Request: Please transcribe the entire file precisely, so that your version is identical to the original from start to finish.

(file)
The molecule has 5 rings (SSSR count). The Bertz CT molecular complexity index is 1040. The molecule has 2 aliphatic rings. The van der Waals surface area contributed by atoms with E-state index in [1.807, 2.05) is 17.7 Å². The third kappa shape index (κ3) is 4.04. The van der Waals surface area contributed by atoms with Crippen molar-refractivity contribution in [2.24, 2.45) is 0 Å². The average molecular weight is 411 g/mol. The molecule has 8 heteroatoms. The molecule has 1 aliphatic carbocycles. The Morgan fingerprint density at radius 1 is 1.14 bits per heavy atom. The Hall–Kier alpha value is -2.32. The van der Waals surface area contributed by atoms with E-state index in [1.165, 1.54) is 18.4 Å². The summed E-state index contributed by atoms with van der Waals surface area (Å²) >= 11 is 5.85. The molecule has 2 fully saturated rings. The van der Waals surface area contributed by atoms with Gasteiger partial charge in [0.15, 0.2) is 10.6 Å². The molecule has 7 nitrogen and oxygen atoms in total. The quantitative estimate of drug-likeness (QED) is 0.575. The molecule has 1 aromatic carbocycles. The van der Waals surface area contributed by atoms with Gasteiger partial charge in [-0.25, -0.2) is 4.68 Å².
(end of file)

The molecule has 5 rings (SSSR count). The Bertz CT molecular complexity index is 1040. The molecule has 2 aliphatic rings. The van der Waals surface area contributed by atoms with E-state index in [1.807, 2.05) is 17.7 Å². The third kappa shape index (κ3) is 4.04. The van der Waals surface area contributed by atoms with Crippen molar-refractivity contribution in [2.24, 2.45) is 0 Å². The average molecular weight is 411 g/mol. The molecule has 8 heteroatoms. The molecule has 1 aliphatic carbocycles. The Morgan fingerprint density at radius 1 is 1.14 bits per heavy atom. The Hall–Kier alpha value is -2.32. The van der Waals surface area contributed by atoms with E-state index in [1.165, 1.54) is 18.4 Å². The summed E-state index contributed by atoms with van der Waals surface area (Å²) >= 11 is 5.85. The molecule has 2 fully saturated rings. The van der Waals surface area contributed by atoms with Gasteiger partial charge in [0.15, 0.2) is 10.6 Å². The molecule has 7 nitrogen and oxygen atoms in total. The quantitative estimate of drug-likeness (QED) is 0.575. The molecule has 1 aromatic carbocycles. The van der Waals surface area contributed by atoms with Gasteiger partial charge in [-0.25, -0.2) is 4.68 Å².